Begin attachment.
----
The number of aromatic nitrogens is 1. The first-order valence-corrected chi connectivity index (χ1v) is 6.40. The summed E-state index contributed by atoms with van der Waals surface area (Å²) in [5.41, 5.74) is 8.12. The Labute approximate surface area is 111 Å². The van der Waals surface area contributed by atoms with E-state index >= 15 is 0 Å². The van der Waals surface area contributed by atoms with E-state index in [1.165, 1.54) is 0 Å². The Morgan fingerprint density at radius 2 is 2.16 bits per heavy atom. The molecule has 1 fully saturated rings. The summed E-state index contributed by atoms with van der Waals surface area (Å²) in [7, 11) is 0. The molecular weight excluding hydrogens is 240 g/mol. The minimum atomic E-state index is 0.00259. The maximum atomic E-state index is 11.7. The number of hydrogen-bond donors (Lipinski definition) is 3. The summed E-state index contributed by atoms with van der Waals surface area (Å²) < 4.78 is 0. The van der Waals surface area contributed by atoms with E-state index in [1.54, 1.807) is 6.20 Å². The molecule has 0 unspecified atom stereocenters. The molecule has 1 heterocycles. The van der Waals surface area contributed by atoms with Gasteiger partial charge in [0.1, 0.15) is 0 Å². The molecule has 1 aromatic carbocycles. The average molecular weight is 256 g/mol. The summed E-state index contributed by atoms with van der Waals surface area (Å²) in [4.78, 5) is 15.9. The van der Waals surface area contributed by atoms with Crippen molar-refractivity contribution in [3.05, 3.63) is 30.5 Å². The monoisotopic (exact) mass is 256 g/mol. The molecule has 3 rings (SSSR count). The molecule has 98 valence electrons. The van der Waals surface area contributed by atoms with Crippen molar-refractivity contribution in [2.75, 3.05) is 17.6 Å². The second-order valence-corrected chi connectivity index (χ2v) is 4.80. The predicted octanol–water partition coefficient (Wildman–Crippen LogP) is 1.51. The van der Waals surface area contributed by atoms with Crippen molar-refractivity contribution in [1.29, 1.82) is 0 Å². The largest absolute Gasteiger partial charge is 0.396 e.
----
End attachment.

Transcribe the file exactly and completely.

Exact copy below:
The number of aromatic nitrogens is 1. The first-order valence-corrected chi connectivity index (χ1v) is 6.40. The summed E-state index contributed by atoms with van der Waals surface area (Å²) in [5.41, 5.74) is 8.12. The Labute approximate surface area is 111 Å². The van der Waals surface area contributed by atoms with E-state index >= 15 is 0 Å². The van der Waals surface area contributed by atoms with E-state index in [1.165, 1.54) is 0 Å². The Morgan fingerprint density at radius 2 is 2.16 bits per heavy atom. The molecule has 1 fully saturated rings. The summed E-state index contributed by atoms with van der Waals surface area (Å²) in [7, 11) is 0. The molecular weight excluding hydrogens is 240 g/mol. The minimum atomic E-state index is 0.00259. The maximum atomic E-state index is 11.7. The number of hydrogen-bond donors (Lipinski definition) is 3. The summed E-state index contributed by atoms with van der Waals surface area (Å²) < 4.78 is 0. The van der Waals surface area contributed by atoms with E-state index in [1.54, 1.807) is 6.20 Å². The molecule has 0 unspecified atom stereocenters. The molecule has 1 heterocycles. The van der Waals surface area contributed by atoms with Gasteiger partial charge in [0.1, 0.15) is 0 Å². The molecule has 1 aromatic carbocycles. The average molecular weight is 256 g/mol. The summed E-state index contributed by atoms with van der Waals surface area (Å²) in [4.78, 5) is 15.9. The van der Waals surface area contributed by atoms with Crippen molar-refractivity contribution in [3.05, 3.63) is 30.5 Å². The monoisotopic (exact) mass is 256 g/mol. The molecule has 3 rings (SSSR count). The molecule has 98 valence electrons. The van der Waals surface area contributed by atoms with Crippen molar-refractivity contribution in [2.75, 3.05) is 17.6 Å². The second-order valence-corrected chi connectivity index (χ2v) is 4.80. The predicted octanol–water partition coefficient (Wildman–Crippen LogP) is 1.51. The van der Waals surface area contributed by atoms with Crippen molar-refractivity contribution in [1.29, 1.82) is 0 Å². The largest absolute Gasteiger partial charge is 0.396 e.